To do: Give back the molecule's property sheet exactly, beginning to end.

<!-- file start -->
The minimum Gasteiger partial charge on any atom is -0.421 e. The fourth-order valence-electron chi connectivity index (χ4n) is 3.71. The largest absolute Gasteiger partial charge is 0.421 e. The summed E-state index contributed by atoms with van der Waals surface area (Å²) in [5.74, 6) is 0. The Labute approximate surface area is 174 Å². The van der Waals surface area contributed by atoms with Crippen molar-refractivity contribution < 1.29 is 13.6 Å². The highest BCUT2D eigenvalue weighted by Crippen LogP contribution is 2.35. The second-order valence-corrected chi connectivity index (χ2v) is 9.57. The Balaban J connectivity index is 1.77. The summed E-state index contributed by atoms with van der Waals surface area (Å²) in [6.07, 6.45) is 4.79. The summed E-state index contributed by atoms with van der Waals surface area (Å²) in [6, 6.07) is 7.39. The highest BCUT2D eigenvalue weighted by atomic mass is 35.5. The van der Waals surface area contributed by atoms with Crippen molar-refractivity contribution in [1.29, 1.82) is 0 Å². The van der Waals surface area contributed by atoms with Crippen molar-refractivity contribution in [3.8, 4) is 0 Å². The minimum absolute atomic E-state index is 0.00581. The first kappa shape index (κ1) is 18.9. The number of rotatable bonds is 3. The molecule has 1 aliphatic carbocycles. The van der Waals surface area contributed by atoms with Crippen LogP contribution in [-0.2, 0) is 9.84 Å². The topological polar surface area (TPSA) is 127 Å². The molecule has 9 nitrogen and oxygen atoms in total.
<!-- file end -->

The minimum Gasteiger partial charge on any atom is -0.421 e. The fourth-order valence-electron chi connectivity index (χ4n) is 3.71. The largest absolute Gasteiger partial charge is 0.421 e. The summed E-state index contributed by atoms with van der Waals surface area (Å²) in [5.74, 6) is 0. The Labute approximate surface area is 174 Å². The van der Waals surface area contributed by atoms with Crippen molar-refractivity contribution < 1.29 is 13.6 Å². The highest BCUT2D eigenvalue weighted by Crippen LogP contribution is 2.35. The second-order valence-corrected chi connectivity index (χ2v) is 9.57. The Balaban J connectivity index is 1.77. The summed E-state index contributed by atoms with van der Waals surface area (Å²) in [6.07, 6.45) is 4.79. The summed E-state index contributed by atoms with van der Waals surface area (Å²) in [6, 6.07) is 7.39. The highest BCUT2D eigenvalue weighted by atomic mass is 35.5. The van der Waals surface area contributed by atoms with Crippen molar-refractivity contribution in [1.29, 1.82) is 0 Å². The van der Waals surface area contributed by atoms with Crippen molar-refractivity contribution in [3.8, 4) is 0 Å². The minimum absolute atomic E-state index is 0.00581. The first kappa shape index (κ1) is 18.9. The number of rotatable bonds is 3. The molecule has 1 aliphatic carbocycles. The van der Waals surface area contributed by atoms with Crippen LogP contribution in [-0.2, 0) is 9.84 Å². The topological polar surface area (TPSA) is 127 Å². The molecule has 9 nitrogen and oxygen atoms in total.